Foundation News

Flags fly high, emotions run deep at the National Fallen Firefighters Memorial Weekend

Flags fly high, emotions run deep at the National Fallen Firefighters Memorial Weekend


Relatives and friends of the 107 firefighters honored at this year’s Memorial Weekend were welcomed by the National Fallen Firefighters Foundation on Friday, October 10. After traveling in the rain and gloom, they arrived at the family hotel in Gettysburg, Pennsylvania, where they made luminaries, memory boxes, name rubbings from the plaque, and Christmas ornaments to honor and remember their firefighters. Over 550 relatives and friends of fallen firefighters shared dinner and learned what they would be doing over next two days.

On Saturday morning, they met in small group sessions with other survivors from across the country. The groups allowed parents of the firefighters to meet with other parents, children to meet with children and siblings to meet with siblings. By afternoon, a glimmer of sunlight broke through the heavy clouds as the loved ones of the fallen arrived at the National Fallen Firefighters Memorial in Emmitsburg, Maryland. As the sun brightened and the day warmed, these new survivors found comfort for their loss and support for their healing as part of the Weekend’s Family Day.

They also recorded memories of their loved ones through the Foundation’s Hero Tributes. Mae Hoffman, whose grandsons Grant McKee and Robert Caldwell died in the Yarnell, Arizona fire, spoke lovingly of the strong, kind and compassionate men they were. Hoffman recalled a day at the park with then five-year-old Grant. They saw an older boy throwing stones at the squirrels and ducks. Grant approached, put his hand on the other boy’s arm and said “How would you like anyone to do that to you?” Hoffman described Robert as very strong and kind. “I never, ever heard him even once talk bad about anyone.”

As the sun set, the families gathered on the grounds of the Memorial for a Candlelight Service. “Through music, quiet reflection, and fellowship, we will honor the memories of your loved ones – and we will also honor you,” explained Chief Dennis Compton, Chairman of the NFFF Board of Directors.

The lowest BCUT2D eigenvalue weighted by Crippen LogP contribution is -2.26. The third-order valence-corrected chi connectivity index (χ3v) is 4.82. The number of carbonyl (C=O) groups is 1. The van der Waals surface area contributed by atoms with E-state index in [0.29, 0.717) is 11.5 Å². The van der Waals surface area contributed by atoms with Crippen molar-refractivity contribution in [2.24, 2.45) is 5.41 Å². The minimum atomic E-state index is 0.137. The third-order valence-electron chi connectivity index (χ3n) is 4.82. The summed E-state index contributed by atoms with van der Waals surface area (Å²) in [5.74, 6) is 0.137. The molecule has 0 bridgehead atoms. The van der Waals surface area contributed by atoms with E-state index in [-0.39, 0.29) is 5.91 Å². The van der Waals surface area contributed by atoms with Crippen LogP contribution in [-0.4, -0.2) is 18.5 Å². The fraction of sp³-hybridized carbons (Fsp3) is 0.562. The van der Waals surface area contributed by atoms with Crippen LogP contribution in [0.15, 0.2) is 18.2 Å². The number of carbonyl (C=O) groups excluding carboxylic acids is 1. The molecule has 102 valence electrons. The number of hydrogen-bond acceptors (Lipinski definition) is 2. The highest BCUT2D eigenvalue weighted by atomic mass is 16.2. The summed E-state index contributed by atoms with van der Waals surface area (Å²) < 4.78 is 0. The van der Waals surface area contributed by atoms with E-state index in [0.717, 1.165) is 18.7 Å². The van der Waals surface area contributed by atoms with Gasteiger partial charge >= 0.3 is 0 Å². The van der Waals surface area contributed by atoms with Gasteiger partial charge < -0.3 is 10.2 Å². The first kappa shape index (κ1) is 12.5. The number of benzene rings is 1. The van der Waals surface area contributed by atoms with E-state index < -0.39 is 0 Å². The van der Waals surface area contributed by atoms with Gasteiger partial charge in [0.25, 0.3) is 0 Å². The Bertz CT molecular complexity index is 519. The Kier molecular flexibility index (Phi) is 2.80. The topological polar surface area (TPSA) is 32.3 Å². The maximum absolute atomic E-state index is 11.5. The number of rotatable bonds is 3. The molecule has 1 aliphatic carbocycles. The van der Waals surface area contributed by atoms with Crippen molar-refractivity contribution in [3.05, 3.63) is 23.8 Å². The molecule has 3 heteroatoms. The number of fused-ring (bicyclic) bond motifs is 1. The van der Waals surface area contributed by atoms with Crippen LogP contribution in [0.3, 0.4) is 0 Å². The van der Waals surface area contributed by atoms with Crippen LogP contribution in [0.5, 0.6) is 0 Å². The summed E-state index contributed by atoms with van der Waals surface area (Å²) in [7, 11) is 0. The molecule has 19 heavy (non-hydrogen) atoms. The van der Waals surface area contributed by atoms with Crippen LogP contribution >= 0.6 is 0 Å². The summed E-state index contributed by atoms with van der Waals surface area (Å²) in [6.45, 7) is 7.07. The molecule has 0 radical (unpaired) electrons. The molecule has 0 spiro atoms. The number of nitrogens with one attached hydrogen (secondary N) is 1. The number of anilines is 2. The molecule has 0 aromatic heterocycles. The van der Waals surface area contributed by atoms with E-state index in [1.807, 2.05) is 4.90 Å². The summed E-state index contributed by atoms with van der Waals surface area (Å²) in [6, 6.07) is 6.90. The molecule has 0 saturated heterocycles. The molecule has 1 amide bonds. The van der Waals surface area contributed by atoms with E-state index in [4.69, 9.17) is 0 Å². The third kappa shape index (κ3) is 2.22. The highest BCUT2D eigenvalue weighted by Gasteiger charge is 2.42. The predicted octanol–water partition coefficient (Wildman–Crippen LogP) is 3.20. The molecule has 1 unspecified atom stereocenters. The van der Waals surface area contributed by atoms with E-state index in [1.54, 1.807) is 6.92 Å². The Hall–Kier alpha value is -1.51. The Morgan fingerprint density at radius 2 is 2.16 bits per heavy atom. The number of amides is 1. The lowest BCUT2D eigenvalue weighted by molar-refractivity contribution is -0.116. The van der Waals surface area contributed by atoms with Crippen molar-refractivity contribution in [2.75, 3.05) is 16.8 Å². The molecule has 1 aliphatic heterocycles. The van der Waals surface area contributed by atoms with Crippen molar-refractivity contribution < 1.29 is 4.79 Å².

The Remembrance Candle was lit by Charles LaBella, father of Jeremy LaBella, who died in 2007. A group of returning survivors shared the light from the candle with the new families, symbolizing their bond as fire service survivors.

View photos from all the Family Day activities and the Candlelight Service here.

The Memorial Service – The Promise to Never Forget

A gentle breeze, blue skies and the resounding strain of 200 pipes and drums provided the backdrop for Sunday morning’s Memorial Service. The families were greeted by 625 honor guards, and 207 fire service escorts. In all, nearly 5,000 firefighters and others witnessed this annual event.
Bronze plaques bearing the names of 98 firefighters who died in the line of duty in 2013 and 9 others who died in previous years were unveiled. “From this day on, all who visit this Memorial will see the names of your firefighters,” said Compton. “They will know that each name represents a loved family member, friend, and coworker who died while bravely serving their communities. They will think of you – the survivors.”

By video, President Obama told those gathered, “This memorial is a testament to the indelible mark that all our fallen firefighters have left on the soul of our nation. Their love of country, their love for each other, their unyielding bravery and commitment to service represent what’s best about America.”

Congressman Steny Hoyer of Maryland shared his sympathies with the families as the keynote speaker. “We must always remember that when a firefighter loses his or her life on the line, it is not only the family members who have suffered a loss but the entire community that firefighter served and strengthened,” he said.

Hoyer represents the bi-partisan Congressional Fire Services Caucus. The Caucus plays a pivotal role in securing funding for training and equipment to improve the safety of the nation’s firefighters.

U. S. Fire Administrator Ernie Mitchell spoke about the greater fire service family, illustrated by a quote from Bishop Desmond Tutu, “‘You don’t choose your family. They are God’s gift to you, as you are to them.’… Each of the firefighters remembered today were gifts to their families, friends, fellow firefighters and communities.”

U.S. FEMA Administrator Craig Fugate, and Mayor Donald Briggs also shared their thoughts as they honored the firefighters and their families.
After the Presidential Wreath was placed and the plaque unveiled, the name of each firefighter was read from the Roll of Honor. Survivors were then presented with a special flag flown over the U.S. Capitol and the Memorial, a personalized badge and a red rose.

Through quiet tears, loving embraces and a few warm smiles, these survivors were assured their firefighters would not be forgotten. Under a bright noon sun Chief Compton reminded the families and friends the National Fallen Firefighters Foundation would remain at their side to offer friendship, hope and support as their journey continues.

View & Download Video of the Candlelight or Memorial Services